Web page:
Testing beyond individual communications

So far, the testing that I’ve discussed is how to optimize a communication or overall messaging.  The next step is trying to answer fundamental questions about the nature of your program – things like how many times to communicate and through what means.

There is a pretty good chance that you are not communicating enough to many of your constituents.

But wait, you say.  We send out a mail piece a month, have multiple telemarketing cycles per year, and have both a monthly e-newsletter and semi-frequent emails on other topics.  Our board members and staff who are on our seed lists are consistently on me, you say, that we are communicating too much.  And we get donors who complain that they are getting a mail piece before their last one was acknowledged.

However, remember in the discussion of segmentation that more donors are saying their nonprofits are undercommunicating, not over. That means that the average number profit needs to be communicating more than it is.

And the concern that you are annoying people with asking for money comes from an oft-quoted and concerning inferiority complex from the nonprofit.  We have to believe that we are good enough to merit a gift and making an appropriate ask to be effective.  We want to give our donors an opportunity to be a part of something powerful and transformative.  Remember that if we do our jobs well, donating to our organization is a positive experience.

So how would you test whether you are communicating often enough/too often?  The first step is to figure out where you are as a control with a cross-medium communications calendar.  This is easy said than done, but it’s a necessary first step.  This need not be perfect; as you are going to want to have some communications that are timely and focused on current events, you may have to have some placeholders in place that simply indicates “we’re going to email something here.”

Then split test your file and test, so that part of your file gets X communications and another gets X plus or minus 1.  I’d suggest plus.  Then measure the total success of the communications.

I once helped lead a test where we took mail pieces out of our schedule during membership recruitment.  We would send a piece or two, then wait to see if those donors would donate before sending to them against to make sure that we were addressing them properly as either a renewed donor or as someone who has not yet renewed.  Each individual piece in the resting membership series had a significantly better ROI and better net than the more consistent appeal series.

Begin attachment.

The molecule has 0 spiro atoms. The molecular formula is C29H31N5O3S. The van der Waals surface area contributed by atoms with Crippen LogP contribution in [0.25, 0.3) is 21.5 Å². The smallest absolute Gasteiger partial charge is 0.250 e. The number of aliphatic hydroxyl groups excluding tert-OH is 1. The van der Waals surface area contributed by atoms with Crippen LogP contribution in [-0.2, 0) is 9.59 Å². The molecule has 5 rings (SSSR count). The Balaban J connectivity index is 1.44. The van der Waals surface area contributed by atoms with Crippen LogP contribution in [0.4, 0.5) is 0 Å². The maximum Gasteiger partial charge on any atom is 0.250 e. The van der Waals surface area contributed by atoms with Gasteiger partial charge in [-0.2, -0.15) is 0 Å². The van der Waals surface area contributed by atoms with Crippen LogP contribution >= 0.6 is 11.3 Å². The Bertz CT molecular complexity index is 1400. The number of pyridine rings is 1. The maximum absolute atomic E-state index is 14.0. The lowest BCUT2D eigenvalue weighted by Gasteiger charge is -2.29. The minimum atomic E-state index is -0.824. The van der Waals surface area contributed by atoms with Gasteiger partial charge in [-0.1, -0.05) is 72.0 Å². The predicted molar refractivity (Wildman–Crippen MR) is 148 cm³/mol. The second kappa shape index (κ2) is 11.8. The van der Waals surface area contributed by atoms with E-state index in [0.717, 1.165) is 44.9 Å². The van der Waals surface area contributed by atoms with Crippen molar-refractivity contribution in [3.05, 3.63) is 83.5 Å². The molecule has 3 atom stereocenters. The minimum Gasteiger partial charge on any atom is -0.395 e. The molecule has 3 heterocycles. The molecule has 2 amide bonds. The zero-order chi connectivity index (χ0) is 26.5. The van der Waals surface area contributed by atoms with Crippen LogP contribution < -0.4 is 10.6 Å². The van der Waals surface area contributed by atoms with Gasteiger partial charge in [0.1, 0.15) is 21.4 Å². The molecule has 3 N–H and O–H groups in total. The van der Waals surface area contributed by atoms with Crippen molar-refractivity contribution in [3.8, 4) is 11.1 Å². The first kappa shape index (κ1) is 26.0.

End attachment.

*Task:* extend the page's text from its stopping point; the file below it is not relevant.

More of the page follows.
Yet the appeal series brought in more money for the organization and the mission overall.  I would argue, as I did at the time, this is the actual important metric.  If you want to look at metrics like ROI or response rate, your best opportunity is to send one letter to your single best donor – you’ll get a 100% response rate and ROI percentages in the tens of thousands or more.

But for real life, the goal is more money for more mission.  So overall net is the metric of choice.

The easiest campaigns to add to are the ones that already have a multistage component.  Let’s say you have a matching gift campaign that goes mail piece 1, email 1, mail piece 2, email 2 (with two weeks between each).  A way of testing up would be to look at doing mail piece 1, email 1 + mail piece 1.5, mail piece 2 + email 1.5, email 2 (so there’s still two weeks between each set of communications, but they double up in the middle).  That would be adding a mail piece and an email and if you test both of these with net as your goal, you will have a better framework for the campaign in the following year as well as for additional testing throughout the year.